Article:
In the U.S., this is made easier by a web of agricultural extension services, usually linked to state universities and based at counties. In Europe, some countries have specialized agricultural universities and their institutes for applied research and extension, or farmers unions active in this field, or both. In the USSR, there was a host of applied agricultural research institutes, at universities, at the ministry of agriculture and the ministry of land reclamation and water resources, under the umbrella of the academy of sciences, and later more and more under a separate academy for agricultural sciences. They went from centralization to decentralization and back, and the late Soviet centralization under the agricultural academy created problems, even according to the Soviets themselves. Knowledge was produced too far from the farmers and their practical problems and limited resources; much of it was never applied, and the collective farms had problems responding to changing circumstances. Yields did not rise for decades in some areas, and even fell in others.
After the breakdown of the Union, the system of institutes fell apart. Connections with the main research centres in Moscow were lost, resources dwindled, and many surviving state- level institutions became empty shells. If one connects this with the break- up of the collective farms and their managing corps of specialists, and with a chronic scarcity of resources in higher education, it is easy to see the clouds gathering. N.g.o.'s cannot take up the challenge by themselves, and neither do the farmers.
For land use and planning, this has too many consequences to describe here, but we can point out that it makes economically and environmentally rational land use very hard to achieve. It also makes it harder for farming communities to formulate shared visions, even on basic issues, yet another reason to assume that bottom- up land use planning is a remote prospect. It makes it harder for farmers to see the advantages of self- organization, and it makes it harder for state organizations to function properly. In an area where it is already difficult to develop long- term visions, to think of investment and investment in knowledge, such amounts to a formidable obstacle for planning, for land reform, and in the end for economic development.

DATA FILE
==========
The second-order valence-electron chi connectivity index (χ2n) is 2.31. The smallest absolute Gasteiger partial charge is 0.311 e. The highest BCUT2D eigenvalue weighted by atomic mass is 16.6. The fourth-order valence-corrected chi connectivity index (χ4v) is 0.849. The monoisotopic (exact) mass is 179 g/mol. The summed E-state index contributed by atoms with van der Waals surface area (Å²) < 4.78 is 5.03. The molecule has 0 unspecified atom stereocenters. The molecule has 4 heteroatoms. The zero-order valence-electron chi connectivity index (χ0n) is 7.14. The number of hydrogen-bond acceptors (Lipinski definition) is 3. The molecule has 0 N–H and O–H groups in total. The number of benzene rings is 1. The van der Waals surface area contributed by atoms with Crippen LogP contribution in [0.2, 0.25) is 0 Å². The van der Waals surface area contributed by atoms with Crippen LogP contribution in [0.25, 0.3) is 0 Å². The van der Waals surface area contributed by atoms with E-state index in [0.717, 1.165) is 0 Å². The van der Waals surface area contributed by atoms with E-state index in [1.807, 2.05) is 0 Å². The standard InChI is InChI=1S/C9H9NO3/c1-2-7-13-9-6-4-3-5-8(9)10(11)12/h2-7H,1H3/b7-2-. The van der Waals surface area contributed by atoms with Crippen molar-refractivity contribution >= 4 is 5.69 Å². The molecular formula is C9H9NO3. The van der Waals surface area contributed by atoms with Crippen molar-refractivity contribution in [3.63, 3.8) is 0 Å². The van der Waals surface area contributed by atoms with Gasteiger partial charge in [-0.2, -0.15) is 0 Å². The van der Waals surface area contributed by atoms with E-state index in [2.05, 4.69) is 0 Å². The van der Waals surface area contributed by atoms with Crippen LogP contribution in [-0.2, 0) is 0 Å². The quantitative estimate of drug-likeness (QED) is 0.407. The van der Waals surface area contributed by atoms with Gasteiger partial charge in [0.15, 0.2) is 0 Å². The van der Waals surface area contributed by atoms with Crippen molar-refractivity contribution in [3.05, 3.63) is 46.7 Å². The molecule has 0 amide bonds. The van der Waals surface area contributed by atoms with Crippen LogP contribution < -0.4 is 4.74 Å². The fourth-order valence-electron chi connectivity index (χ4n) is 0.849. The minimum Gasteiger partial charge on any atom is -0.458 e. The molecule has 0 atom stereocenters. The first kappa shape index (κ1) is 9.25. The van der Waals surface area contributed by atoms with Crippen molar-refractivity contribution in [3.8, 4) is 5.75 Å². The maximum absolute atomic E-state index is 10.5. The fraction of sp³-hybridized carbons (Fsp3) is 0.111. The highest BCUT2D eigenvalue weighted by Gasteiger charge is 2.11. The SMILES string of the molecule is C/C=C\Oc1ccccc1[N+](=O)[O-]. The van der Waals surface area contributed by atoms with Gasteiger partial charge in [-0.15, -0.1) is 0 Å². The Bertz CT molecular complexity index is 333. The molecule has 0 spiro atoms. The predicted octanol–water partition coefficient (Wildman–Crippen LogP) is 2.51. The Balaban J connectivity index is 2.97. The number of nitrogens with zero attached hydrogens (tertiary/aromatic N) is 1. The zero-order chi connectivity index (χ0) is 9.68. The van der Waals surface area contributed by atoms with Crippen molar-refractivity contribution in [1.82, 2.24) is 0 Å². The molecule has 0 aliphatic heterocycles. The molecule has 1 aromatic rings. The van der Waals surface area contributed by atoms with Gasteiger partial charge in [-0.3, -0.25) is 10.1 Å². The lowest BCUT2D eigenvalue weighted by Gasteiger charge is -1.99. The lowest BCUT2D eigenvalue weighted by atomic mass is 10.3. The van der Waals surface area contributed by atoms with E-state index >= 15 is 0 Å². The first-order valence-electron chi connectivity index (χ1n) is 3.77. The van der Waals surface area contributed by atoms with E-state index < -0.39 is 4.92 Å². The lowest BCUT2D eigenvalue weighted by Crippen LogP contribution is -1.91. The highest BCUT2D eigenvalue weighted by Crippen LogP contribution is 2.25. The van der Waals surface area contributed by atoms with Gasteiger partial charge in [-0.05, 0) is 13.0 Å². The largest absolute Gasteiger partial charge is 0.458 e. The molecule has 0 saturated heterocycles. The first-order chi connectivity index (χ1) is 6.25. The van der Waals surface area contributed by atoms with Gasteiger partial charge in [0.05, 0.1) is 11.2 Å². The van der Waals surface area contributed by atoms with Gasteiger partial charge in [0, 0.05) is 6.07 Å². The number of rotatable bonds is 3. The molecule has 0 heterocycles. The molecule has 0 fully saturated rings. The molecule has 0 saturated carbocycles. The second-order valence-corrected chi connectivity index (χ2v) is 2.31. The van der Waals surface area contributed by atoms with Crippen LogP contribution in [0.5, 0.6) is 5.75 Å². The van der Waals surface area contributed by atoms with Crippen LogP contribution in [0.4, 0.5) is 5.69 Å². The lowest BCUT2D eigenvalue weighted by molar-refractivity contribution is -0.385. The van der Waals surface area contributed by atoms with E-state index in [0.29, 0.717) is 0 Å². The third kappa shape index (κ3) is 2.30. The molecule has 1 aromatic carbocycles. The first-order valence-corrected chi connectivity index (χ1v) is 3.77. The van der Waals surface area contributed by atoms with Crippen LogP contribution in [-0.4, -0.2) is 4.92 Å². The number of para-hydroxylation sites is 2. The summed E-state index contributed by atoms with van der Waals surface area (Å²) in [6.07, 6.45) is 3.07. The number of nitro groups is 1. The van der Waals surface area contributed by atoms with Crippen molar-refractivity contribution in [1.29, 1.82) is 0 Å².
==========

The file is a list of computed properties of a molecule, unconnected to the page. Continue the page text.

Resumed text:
Time might bring solace, and e.g. here in Khorezm the new generation of farmers, often people with different professional backgrounds, is learning the trade. The government invests in experimental farms, in greenhouses and new irrigation techniques. Young Uzbek ngo's combine local knowledge with foreign expertise. And there is production and marketing potential. Attention to land use planning might help to tap that potential.
(Highly recommended: ping- pong for three, where one takes turns to jump out, drink beer, to come back reinvigorated and take the game to a higher level. It might help to change the rules during the game, at unexpected times)
Monday, October 18, 2010
Back in town, back in Urgench. Three days of travel this time, starting in Holland; one night in Frankfurt, one in Tashkent. Problems with trains and rails brought this delight, enhanced by an old and shaky Soviet plane for the last leg of the trip. Shashlik in Tashkent to acclimatize.
After talking to some colleagues and to the project coordinator, it looks like I'd better shorten the stay in Tashkent in November, since help might be hard to find there, and because the same might be true for the people we want to interview. I have a new assistant, my health is fine, the heat is gone, and I have some Uzbek routines to settle in now -this is the positive side. Now, trying to remember who I talked to about what, who is missing, why, and why that's a pity.
Cotton harvest is almost over, much winter wheat has been sown, the rice is off the fields, but most trees are still green, and some apples, grapes and quince are still there. Life is going back to normal, the universities reconvene, and people take up their real professions again.
[Not much harvest in France, Belgium or Holland. Plenty of rain though, and plenty of excellent seafood. One night in Brittany, we stayed in a 13th century manor turned into a b&b, but some found the wall paper atrocious enough to run away nevertheless]